If the importance of aerosol transmission had been accepted early, we would have been told from the beginning that it was much safer outdoors, where these small particles disperse more easily, as long as you avoid close, prolonged contact with others. We would have tried to make sure indoor spaces were well ventilated, with air filtered as necessary. Instead of blanket rules on gatherings, we would have targeted conditions that can produce superspreading events: people in poorly ventilated indoor spaces, especially if engaged over time in activities that increase aerosol production, like shouting and singing. We would have started using masks more quickly, and we would have paid more attention to their fit, too. And we would have been less obsessed with cleaning surfaces.
Our mitigations would have been much more effective, sparing us a great deal of suffering and anxiety.
Since the pandemic is far from over, with countries like India facing devastating surges, we need to understand both why this took so long to come about and what it will mean…
Epidemiological studies and examples kept pouring in, too, all of them showing that Covid-19 was spreading primarily indoors and clusters were concentrated in poorly ventilated spaces. And when outdoor transmission did occur, it was often when people were in prolonged close contact, talking or yelling, as with construction workers on the same site.
The disease was also greatly overdispersed, sometimes being not very contagious and other times dramatically so. Large-scale studies showed that more than 70 percent of infected people did not transmit to any other person, while as few as 5 percent may be responsible for 80 percent of transmissions through superspreading events. Despite databases documenting thousands of indoor superspreader incidents, I’m not aware of a single confirmed outdoor-only case of superspreading.
Why did it take so long to understand all this?
The skepticism about airborne transmission is at odds with the acceptance of droplet transmission. Dr. Marr and Joseph Allen, the director of the Healthy Buildings program and an associate professor at Harvard’s T.H. Chan School of Public Health, told me that droplet transmission has never been directly demonstrated. Since Dr. Chapin, close-distance transmission has been seen as proof of droplets unless disproved through much effort, as was finally done for tuberculosis.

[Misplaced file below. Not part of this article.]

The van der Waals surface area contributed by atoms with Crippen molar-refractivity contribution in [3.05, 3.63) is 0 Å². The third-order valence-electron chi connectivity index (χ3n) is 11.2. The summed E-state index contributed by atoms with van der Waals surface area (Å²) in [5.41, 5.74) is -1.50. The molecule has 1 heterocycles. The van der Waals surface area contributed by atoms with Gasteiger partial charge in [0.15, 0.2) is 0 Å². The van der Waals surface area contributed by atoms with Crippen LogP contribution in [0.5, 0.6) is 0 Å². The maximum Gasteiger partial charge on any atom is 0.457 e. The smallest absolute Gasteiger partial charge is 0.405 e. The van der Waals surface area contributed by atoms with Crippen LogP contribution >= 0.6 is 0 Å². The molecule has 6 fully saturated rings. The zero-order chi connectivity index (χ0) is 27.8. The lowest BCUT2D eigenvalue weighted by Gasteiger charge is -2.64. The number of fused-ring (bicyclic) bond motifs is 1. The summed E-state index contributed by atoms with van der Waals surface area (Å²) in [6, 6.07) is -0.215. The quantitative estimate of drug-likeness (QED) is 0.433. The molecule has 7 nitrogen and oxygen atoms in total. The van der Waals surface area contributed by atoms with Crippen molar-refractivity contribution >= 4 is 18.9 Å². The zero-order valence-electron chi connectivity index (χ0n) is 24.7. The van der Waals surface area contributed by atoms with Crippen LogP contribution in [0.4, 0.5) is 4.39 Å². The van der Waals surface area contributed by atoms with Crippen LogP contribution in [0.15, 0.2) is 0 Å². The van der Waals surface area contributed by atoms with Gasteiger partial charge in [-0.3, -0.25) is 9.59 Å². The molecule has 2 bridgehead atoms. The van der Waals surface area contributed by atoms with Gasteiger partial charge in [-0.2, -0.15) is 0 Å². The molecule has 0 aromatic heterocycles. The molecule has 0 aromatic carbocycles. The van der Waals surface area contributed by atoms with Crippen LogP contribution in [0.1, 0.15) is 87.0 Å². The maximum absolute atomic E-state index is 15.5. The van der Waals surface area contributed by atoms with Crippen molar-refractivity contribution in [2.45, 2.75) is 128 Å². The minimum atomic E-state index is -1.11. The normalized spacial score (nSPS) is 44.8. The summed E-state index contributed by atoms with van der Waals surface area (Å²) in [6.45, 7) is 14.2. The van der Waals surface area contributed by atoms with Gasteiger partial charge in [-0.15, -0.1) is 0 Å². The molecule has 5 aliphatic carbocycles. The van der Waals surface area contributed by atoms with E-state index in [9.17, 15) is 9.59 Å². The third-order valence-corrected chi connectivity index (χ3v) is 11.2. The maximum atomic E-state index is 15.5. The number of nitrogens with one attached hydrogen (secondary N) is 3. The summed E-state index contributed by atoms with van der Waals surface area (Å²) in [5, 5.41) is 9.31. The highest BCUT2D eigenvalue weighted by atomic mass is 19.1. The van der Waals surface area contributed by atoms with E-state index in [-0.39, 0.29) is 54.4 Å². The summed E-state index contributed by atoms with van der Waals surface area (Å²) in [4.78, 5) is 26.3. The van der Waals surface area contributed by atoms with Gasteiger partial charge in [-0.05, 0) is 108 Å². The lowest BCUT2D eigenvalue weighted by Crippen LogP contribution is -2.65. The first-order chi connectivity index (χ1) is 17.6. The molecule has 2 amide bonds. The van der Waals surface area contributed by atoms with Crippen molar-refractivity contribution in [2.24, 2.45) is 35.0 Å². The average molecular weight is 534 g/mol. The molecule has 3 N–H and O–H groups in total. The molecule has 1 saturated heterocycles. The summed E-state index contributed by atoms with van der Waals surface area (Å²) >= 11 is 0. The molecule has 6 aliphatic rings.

Another key problem is that, understandably, we find it harder to walk things back. It is easier to keep adding exceptions and justifications to a belief than to admit that a challenger has a better explanation.
In a contemporary example of this attitude, the initial public health report on the Mount Vernon choir case said that it may have been caused by people “sitting close to one another, sharing snacks and stacking chairs at the end of the practice,” even though almost 90 percent of the people there developed symptoms of Covid-19. Shelly Miller, an aerosol expert at the University of Colorado Boulder, was so struck by the incident that she initiated a study with a team of scientists, documenting that the space was less full than usual, allowing for increased distance, that nobody reported touching anyone else, that hand sanitizer was used and that only three people who had arrived early arranged the chairs. There was no spatial pattern to the transmission, implicating airflows, and there was nobody within nine feet in front of the first known case, who had mild symptoms.
Galileo is said to have murmured, “And yet it moves,” after he was forced to recant his theory that the earth moved around the sun. Scientists who studied bioaerosols could only say, “And yet it floats.”
So much of what we have done throughout the pandemic — the excessive hygiene theater and the failure to integrate ventilation and filters into our basic advice — has greatly hampered our response.